Photo: Joe Scarnici/Getty Images
L.A. Declares Nov. 10 "Morrissey Day" Ahead Of Hollywood Bowl Shows
City to honor "the man who put the 'M' in Moz Angeles"
Apparently, some of the folks involved in Los Angeles municipal government are big-time Morrissey fans.
The brooding, at times cantankerous, alt-pop singer/songwriter has a pair of highly anticipated sold-out shows scheduled for Nov. 10–11 with special guest Billy Idol at L.A.'s historic Hollywood Bowl.
In honor of the former Smiths frontman's upcoming shows, L.A.'s City Council has declared Nov. 10 "Morrissey Day" in the City of Angels.
City councilwoman Monica Rodriguez commented, "Morrissey Day honors the man who put the 'M' in Moz Angeles [sic], an icon whose music continues to touch and uplift countless people across the globe."
L.A. Mayor Eric Garcetti joined Rodriguez in praising the announcement, saying, "Morrissey Day celebrates an artist whose music has captivated and inspired generations of people who may not always fit in — because they were born to stand out."
The mayor and city council aren't the only one getting wrapped up in Moz mania — the day after Morrissey's Hollywood Bowl dates were announced this past summer someone snuck out onto an overpass above U.S. Highway 101 and slapped a giant Morrisey sign reading above the exit ramp for the Bowl.
This past September, a bar in L.A.'s predominantly Latino Boyle Heights community also hosted an all-Morrissey karaoke night commemorating the release of the singer's new album, Low In High School.
Given all this hubbub over Morrissey's Hollywood Bowl appearances, fans will surely be keeping their fingers crossed that the heating system at the venue is in better shape than the one in Paso Robles, Calif., where Morrissey just last weekend cancelled his appearance moments before he was scheduled to take the stage, citing "cold weather" (yes, in California).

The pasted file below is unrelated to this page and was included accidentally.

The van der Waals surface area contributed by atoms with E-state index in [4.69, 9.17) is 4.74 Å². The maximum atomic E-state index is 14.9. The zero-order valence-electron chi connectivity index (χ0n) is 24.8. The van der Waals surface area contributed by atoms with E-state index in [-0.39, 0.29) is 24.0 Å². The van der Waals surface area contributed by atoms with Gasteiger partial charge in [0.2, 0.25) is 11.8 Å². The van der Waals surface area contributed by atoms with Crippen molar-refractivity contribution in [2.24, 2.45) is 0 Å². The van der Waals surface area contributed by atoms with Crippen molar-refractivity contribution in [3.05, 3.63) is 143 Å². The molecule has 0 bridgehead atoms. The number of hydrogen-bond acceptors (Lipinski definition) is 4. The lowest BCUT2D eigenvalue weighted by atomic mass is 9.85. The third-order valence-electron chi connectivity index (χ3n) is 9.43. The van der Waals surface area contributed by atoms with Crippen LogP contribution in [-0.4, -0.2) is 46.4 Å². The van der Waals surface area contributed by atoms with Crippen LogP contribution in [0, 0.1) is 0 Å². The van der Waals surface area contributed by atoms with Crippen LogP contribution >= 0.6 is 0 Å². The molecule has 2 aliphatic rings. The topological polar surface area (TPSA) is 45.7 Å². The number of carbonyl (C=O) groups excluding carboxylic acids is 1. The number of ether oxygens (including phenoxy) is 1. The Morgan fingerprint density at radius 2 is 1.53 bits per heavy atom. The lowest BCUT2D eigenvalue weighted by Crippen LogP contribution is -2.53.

Here's hoping this weekend's projected weather forecast (high 60s) is warm enough.
8th Annual MusiCares MAP Fund Benefit
Welcome to The Set List. Here you'll find the latest concert recaps for many of your favorite, or maybe not so favorite, artists. Our bloggers will do their best to provide you with every detail of the show, from which songs were on the set list to what the artist was wearing to which out-of-control fan made a scene. Hey, it'll be like you were there. And if you like what you read, we'll even let you know where you can catch the artist on tour. Feel free to drop us a comment and let us know your concert experience. Oh, and rock on.
By Jamie Harvey
I love a genre in which some of its most celebrated music was created in drug-addled states. How do we persevere in such a toxic environment? The answer for many is MusiCares [www.musicares.org]. On May 31 the 8th Annual MusiCares MAP Fund benefit concert was held at Club Nokia in Los Angeles in an effort to raise money for a great cause: musicians helping musicians grasp a hold on sobriety, and save them from the dark depths of addiction.
The night's honorees — Alice In Chains vocalist/guitarist Jerry Cantrell and certified interventionist and Sony/ATV Music Publishing Senior Consultant Neil Lasher — were in the company of many saved musicians. On the red carpet prior to the event, I spoke with some of the attendees about their best piece of advice and music that comforts them.
Inside Club Nokia, the night began with Moby spinning beats as everyone settled in. Fittingly, the night also marked the launch of the DJ AM Memorial Fund in honor of the late Adam "DJ AM" Goldstein.
TV personality Steve-O of "Jackass" was the evening's host and, though now sober, he proved over and over again that he is still just as funny and crazy. "You know you have a problem when your interventionist is Johnny Knoxville," he said.